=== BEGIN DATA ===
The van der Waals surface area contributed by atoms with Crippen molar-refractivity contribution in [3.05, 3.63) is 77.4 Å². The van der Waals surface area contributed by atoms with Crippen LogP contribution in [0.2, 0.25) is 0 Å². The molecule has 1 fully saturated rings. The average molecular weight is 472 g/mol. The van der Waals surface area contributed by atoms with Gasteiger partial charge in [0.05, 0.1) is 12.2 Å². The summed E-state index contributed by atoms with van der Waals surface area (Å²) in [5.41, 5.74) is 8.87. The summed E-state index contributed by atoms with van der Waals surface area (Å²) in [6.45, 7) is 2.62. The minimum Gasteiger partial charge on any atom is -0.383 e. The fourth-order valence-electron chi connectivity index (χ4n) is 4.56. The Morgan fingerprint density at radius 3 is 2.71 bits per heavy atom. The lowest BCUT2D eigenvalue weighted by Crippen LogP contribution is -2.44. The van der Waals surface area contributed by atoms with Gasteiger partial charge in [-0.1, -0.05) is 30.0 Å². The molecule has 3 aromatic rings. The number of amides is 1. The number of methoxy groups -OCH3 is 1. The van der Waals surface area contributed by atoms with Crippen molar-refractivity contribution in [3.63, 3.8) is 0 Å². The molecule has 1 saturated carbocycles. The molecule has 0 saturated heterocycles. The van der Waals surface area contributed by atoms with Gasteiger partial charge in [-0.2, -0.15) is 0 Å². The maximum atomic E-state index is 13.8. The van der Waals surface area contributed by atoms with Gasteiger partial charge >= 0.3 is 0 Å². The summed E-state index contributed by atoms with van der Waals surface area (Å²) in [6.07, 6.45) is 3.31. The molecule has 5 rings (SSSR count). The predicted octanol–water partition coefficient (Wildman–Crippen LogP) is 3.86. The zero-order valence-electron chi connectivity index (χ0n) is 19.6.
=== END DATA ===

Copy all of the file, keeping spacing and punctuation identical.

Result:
The van der Waals surface area contributed by atoms with Crippen molar-refractivity contribution in [3.05, 3.63) is 77.4 Å². The van der Waals surface area contributed by atoms with Crippen LogP contribution in [0.2, 0.25) is 0 Å². The molecule has 1 fully saturated rings. The average molecular weight is 472 g/mol. The van der Waals surface area contributed by atoms with Gasteiger partial charge in [0.05, 0.1) is 12.2 Å². The summed E-state index contributed by atoms with van der Waals surface area (Å²) in [5.41, 5.74) is 8.87. The summed E-state index contributed by atoms with van der Waals surface area (Å²) in [6.45, 7) is 2.62. The minimum Gasteiger partial charge on any atom is -0.383 e. The fourth-order valence-electron chi connectivity index (χ4n) is 4.56. The Morgan fingerprint density at radius 3 is 2.71 bits per heavy atom. The lowest BCUT2D eigenvalue weighted by Crippen LogP contribution is -2.44. The van der Waals surface area contributed by atoms with Gasteiger partial charge in [-0.1, -0.05) is 30.0 Å². The molecule has 3 aromatic rings. The number of amides is 1. The number of methoxy groups -OCH3 is 1. The van der Waals surface area contributed by atoms with Crippen molar-refractivity contribution in [3.63, 3.8) is 0 Å². The molecule has 1 saturated carbocycles. The molecule has 0 saturated heterocycles. The van der Waals surface area contributed by atoms with Gasteiger partial charge in [-0.2, -0.15) is 0 Å². The maximum atomic E-state index is 13.8. The van der Waals surface area contributed by atoms with Gasteiger partial charge >= 0.3 is 0 Å². The summed E-state index contributed by atoms with van der Waals surface area (Å²) in [6.07, 6.45) is 3.31. The molecule has 5 rings (SSSR count). The predicted octanol–water partition coefficient (Wildman–Crippen LogP) is 3.86. The zero-order valence-electron chi connectivity index (χ0n) is 19.6.